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Self-Driving Vehicles May Not Be So Safe

A new research paper documents a number of limitations and barriers to the potential road safety of self-driving vehicles.

by / January 26, 2015
While self-driving vehicles level the playing field for human passengers of all ages, the level of safety the technology can achieve is not yet known. Audi

Self-driving vehicles are a bastion of hope for many. The thought of stepping into an autonomous vehicle and being whisked away at high speed to one’s destination without fear of injury or death is often portrayed as a scenario of the near-future. A new report, however – called Road Safety with Self-Driving Vehicles (PDF) – released this month by researchers at the University of Michigan Transportation Research Institute concludes that safety will remain an issue as long as conventional and self-driven vehicles share the road.

Project Manager Brandon Schoettle said that self-driving cars have some major barriers to overcome before they can be considered safer than vehicles driven by experienced, middle-aged drivers.

“That zero fatality level, based on certain things we’ve seen, isn’t likely to occur because there are other things than driver error that go into fatal accidents,” Schoettle said. “It’s possible that in smaller countries, maybe the Netherlands or Sweden, it may be possible for them to get very close to, if not maybe hit, zero [fatalities] occasionally. In a country as big as the United States, there are just random events that happen [that keep that figure above zero].”

The report points out that many scenarios that cause fatalities are not the result of driver error. Jaywalking pedestrians, mechanical failure, and damaged roads and infrastructure can all cause problems that in some cases are more problematic for self-driving vehicles than they are for human drivers.

While self-driving vehicles level the playing field for human passengers of all ages, Schoettle said, the level of safety the technology can achieve is not yet known. They hope that at the very minimum the technology will enable vehicles to drive more safely than even the safest human drivers and ideally much more safely than that, but that conclusion is not foregone, he said.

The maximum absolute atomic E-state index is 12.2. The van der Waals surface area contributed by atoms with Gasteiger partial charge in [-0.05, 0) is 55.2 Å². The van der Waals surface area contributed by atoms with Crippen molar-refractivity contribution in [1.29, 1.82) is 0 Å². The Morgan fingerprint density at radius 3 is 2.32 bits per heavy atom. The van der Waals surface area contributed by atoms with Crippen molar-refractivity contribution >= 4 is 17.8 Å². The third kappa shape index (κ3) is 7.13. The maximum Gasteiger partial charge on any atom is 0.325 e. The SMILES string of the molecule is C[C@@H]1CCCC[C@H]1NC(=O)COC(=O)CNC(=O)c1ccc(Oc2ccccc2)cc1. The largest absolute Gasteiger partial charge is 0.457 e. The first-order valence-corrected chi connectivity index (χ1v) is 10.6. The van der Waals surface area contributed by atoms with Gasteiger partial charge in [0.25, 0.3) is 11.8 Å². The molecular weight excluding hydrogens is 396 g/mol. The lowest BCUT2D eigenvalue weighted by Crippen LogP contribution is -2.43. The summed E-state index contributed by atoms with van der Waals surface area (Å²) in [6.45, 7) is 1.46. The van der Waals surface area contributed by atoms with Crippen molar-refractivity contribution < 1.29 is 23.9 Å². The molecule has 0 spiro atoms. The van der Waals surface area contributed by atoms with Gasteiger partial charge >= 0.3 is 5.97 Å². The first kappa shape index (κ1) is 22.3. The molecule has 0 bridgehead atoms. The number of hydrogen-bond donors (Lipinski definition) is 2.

Things might also be complicated further during the overlap period between a future of all self-driving vehicles and today where human drivers must share the road with self-driving vehicles, and expected-but-missing driver-to-driver interaction could create confusion on the road.

“We’re at this strange point with self-driving vehicles,” Schoettle said, “where there are certain things they currently do much better than any human driver ever has – their ability to constantly watch the road, to adjust to really small changes, to maximize use of the braking system and other performance factors of the car is much better than a human driver even at this point, but they’re still easily confused and have to shut down in certain situations where a human driver is able to quickly think through it as a part of everyday life.”

In May 2014, UMTRI began construction of the Michigan Mobility Transformation Center, a $30 million simulated city that will help researchers test self-driving and interconnected vehicles in an environment simulating the real world. The 32-acre facility was primarily funded by the U.S. Department of Transportation, and research partners like Bosch, Econolite, Ford, General Motors, Toyota and Xerox expect to begin testing their products in the facility upon its scheduled opening this spring.

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Colin Wood former staff writer

Colin wrote for Government Technology from 2010 through most of 2016.

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